Republicans will remorse their breakup with large enterprise
As the author of a book-length love letter to big business, I have long viewed the Republican Party as more corporate-centered than the Democrats. This is certainly the case from both a rhetorical and a political point of view: it was, after all, the administration of former President Donald Trump that pushed through a significant cut in the corporate tax rate.
Yes, the real picture is much more complicated. Big corporations usually want high-quality immigration, which is preferred by the Democrats, and the Democratic Party has at times done more for free trade than the Republicans.
In any case, everything has changed. Many large US corporations have sided with the Democrats on some aspects of the Culture Wars, and leaders of the Republican Party have responded with vitriol. Within a few years, they no longer apologized for big business, but made threats against it.
The final straw may have been Major League Baseball’s decision last week to move the All-Star game from Atlanta to Denver over concerns about a new voting law in Georgia. Many Republicans in the state endorsed the changes, and some Republicans in Congress responded by talking about lifting the antitrust exemption for baseball.
Such is the case in 21st century America: activists on the left harass companies through social media, while critics on the right threaten them with the law.
The move to baseball from the all-star game was most likely a business decision rather than a political one. If the game had continued in Atlanta, some players would undoubtedly have opposed the new electoral law or boycotted the game. The event could have been dominated by politics. So baseball had a shared crisis management strategy and decided to get a PR hit now rather than grappling with a slow drop of unpleasant revelation over the next several months.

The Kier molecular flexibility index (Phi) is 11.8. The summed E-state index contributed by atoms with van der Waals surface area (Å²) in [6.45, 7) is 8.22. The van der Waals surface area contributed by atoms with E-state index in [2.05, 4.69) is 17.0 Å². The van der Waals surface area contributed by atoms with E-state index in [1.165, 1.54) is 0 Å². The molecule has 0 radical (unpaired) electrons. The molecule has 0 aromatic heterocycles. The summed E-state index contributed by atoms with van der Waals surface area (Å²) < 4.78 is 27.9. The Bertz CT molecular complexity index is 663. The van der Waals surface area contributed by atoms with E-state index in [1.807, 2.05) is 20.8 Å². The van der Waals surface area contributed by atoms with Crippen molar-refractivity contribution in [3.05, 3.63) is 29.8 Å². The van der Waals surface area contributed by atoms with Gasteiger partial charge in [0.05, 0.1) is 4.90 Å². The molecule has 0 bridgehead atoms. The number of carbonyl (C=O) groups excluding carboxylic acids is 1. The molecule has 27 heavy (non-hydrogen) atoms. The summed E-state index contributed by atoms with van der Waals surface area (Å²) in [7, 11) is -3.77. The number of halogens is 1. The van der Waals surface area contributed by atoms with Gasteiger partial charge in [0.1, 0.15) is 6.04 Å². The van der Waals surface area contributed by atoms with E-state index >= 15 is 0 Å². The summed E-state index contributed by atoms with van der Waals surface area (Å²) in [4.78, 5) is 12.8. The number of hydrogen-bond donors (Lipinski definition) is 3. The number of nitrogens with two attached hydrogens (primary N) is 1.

There is a simple solution for the Republican Party if it is interested: give up its opposition to such electoral laws. Even if it defies some parts of the law, or if the negative aspects of the law have been exaggerated, it hardly seems worth the price to be pushed into these ideological corners. In practice, the best evidence suggests that such laws aren’t a big deal anyway.
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Baseball itself has something to offer too. This is the institution that so helped improve racial relations in America by paving the way for Jackie Robinson. You don’t have to agree to every decision made by MLB to rate its overall social impact as strongly positive. There is hardly a historical villain who needs restraint.
Beyond sport, there is more evidence of a dispute between Republicans and big business. When more than 100 big business executives had a conference call last week to discuss what to do with electoral laws in Georgia and elsewhere, JD Vance’s answer was the social media equivalent of slamming your shoe on the table. “Raise your taxes and do whatever it takes to fight these idiots,” tweeted the best-selling author and likely Republican candidate for the Ohio Senate. “We can have an American republic or a global oligarchy and it’s time to choose.”
Meanwhile, Missouri Senator Josh Hawley has come up with a “trust busting” plan to curb big business. The plan aims to increase antitrust prosecution and prevent mergers and acquisitions for companies valued at $ 100 billion or more. That can be expected from the left wing of the Democratic Party, not a leading Republican senator.
Of course, this is not a serious suggestion. Do Republicans really want Democratic governments to dominate cartel decisions for four or more years? Does the US want to discourage large pharmaceutical companies from acquiring smaller, more innovative companies with pharmaceuticals of potential importance? Hawley’s bill is supposed to send a message, “Good business you have here. What a shame if something happened.” It is both a plea and a threat to the corporate slide to the left.
I am not trying to debate Georgia’s voting rights or that of any other state. But I know a little about sports. Baseball has long been America’s least political and traditional pastime, and has a relatively old fan base. So the question Republicans might want to ask is not how to punish Major League Baseball. Here’s how to get it back. Right now, Republicans are heading in exactly the wrong direction.
Tyler Cowen is a columnist for the Bloomberg Opinion. He is Professor of Economics at George Mason University and writes for the Marginal Revolution blog. His books include “Big Business: A Love Letter to an American Antihero”.